A rabbi urges understanding despite hatred, fear after Pittsburgh synagogue massacre

November 1, 2018
by Tim Grobaty in Commentary
Photo credit: Thomas R. Cordova

For many, the news of last Saturday’s massacre at the Tree of Life synagogue in Pittsburgh was one of those momentous occasions when you remember what you were doing when you first heard of the event. Rabbi David Cantor was heading into his office at Temple Beth Shalom in Bixby Knolls when a woman told him of the slaughter in the synagogue.

“I just thought, ‘Oh, no. Not again’,” says Cantor. As the spiritual leader of his 125-family congregation, he knew he had to have words ready for this coming weekend’s Shabbat ceremonies on Friday evening and Saturday morning. There will be anger, there will be sadness, there will be fear and resignation. And there will be disagreement about how to bear up under this latest instance of terror against people of the Jewish faith.

“We are a congregation of Democrats and Republicans, conservatives and liberals, pro-NRA and pro-gun control,” says Cantor. “What I am going to talk about is the importance of having an open mind when communicating with other people. We’re quick to make decisions and form opinions and we love to be right. The hardest thing to do is admit that you might not be right, to acknowledge that people who disagree with us aren’t trying to destroy things, they just disagree on how to create things.”

I’m not Jewish; I was raised a Catholic and Catholic-hatred really isn’t a thing to worry about these days. I wondered how I’d feel if it was and if Catholics had not only been slaughtered last week, but it was something I had to live in fear of most of the time. It’s impossible to speculate. You can’t say, “I know how you feel.”

“Any time I want, I can sit down at the computer and find people who hate me and want me dead because I’m a Jew,” said Cantor, who speaks in an even, serene tone. “It’s the same way as with black families who have to have ‘the talk’ with their kids. Jews have a somewhat different talk, not so much about the police, but it’s about the small hatreds that they will grow up with. We’ve become accustomed to Jew hatred; there’s no Presbyterian hatred. Kids just grow up knowing that there will be people who hate them for being Jewish.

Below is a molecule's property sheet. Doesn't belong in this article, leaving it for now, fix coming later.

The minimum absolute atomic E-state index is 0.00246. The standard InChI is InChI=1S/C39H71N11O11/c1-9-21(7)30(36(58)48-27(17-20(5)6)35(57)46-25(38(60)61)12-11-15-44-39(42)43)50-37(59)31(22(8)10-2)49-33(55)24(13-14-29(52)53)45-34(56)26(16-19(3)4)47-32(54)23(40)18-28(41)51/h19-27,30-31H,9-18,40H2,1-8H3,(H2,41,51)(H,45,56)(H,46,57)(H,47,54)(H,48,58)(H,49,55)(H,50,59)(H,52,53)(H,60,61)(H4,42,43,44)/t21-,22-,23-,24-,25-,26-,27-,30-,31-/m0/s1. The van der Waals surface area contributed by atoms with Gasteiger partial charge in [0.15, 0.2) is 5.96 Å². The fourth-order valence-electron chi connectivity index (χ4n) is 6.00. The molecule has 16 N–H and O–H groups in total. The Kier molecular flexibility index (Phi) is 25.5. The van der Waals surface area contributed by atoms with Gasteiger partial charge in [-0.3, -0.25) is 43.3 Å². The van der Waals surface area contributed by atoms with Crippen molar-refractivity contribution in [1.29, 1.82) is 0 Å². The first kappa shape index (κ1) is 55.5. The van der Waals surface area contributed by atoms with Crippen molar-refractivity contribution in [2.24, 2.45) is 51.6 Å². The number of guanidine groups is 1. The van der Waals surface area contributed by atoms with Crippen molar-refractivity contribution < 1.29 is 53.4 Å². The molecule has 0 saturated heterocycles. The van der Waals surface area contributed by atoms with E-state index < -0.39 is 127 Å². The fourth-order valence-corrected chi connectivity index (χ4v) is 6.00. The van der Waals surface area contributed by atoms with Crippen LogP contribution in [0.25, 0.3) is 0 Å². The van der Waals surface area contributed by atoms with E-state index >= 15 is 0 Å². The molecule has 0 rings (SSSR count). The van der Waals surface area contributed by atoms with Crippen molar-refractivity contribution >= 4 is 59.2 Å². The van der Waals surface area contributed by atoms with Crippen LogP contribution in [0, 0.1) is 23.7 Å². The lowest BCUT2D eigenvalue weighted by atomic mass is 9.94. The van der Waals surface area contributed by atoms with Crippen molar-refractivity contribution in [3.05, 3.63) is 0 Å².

“There’s something about when people find out you’re Jewish, many people think you’re going to hell. They feel sorry for you.” He tells a story about when he was a rabbi in Tennessee and a student had to write a report about a different religion. “He said, ‘There’s something I have to do first,’ and he starts to witness me! In my office! He tries to get me to accept Jesus!”

Cantor smiled: “It doesn’t help that the scriptures say that the Jews killed Christ.”

This is Cantor’s sixth year at Temple Beth Shalom. He has previously served congregations in Manitoba, Maine, Connecticut, and Tennessee.

“I lived in Tennessee for two years and I never wore my kippah outdoors,” he said, referring to the head covering that is also known as a yarmulke. “I didn’t feel safe.”

He’s a lot happier in Long Beach. “I could very easily see spending the rest of my life here,” he says.

“California is a great place for Jews, because it’s a great place for Koreans and Sudanese and all people.”

The feeling in his congregation following the Pittsburgh slaughter is, says Cantor, one of sadness, not anger. And, of course, the inescapable fear.

“How much do we need to shut ourselves off for protection?” he says. “If you want to be secure, never leave your house, but no one wants to live in a fortress. We have to balance risk with living life. The synagogue is just as likely to be attacked now as it is tomorrow and three weeks from now. It’s important to enjoy your life.

“In Israel, if there’s a bombing, the next day the people go back to that spot. Otherwise you’re letting terror control you.”

The best reaction from all of us, says Cantor—and not just among his faithful congregation, but for those who rarely, if ever, have visited a synagogue—is to come to a service. “Go and find out about our community.

“We don’t just want people coming to pray; we want people coming to let our congregation know that it’s safe for them to pray.”

Shabbat services at Temple Beth Shalom, 3635 Elm Ave., are 7:45 p.m. Friday and 10 a.m. Saturday.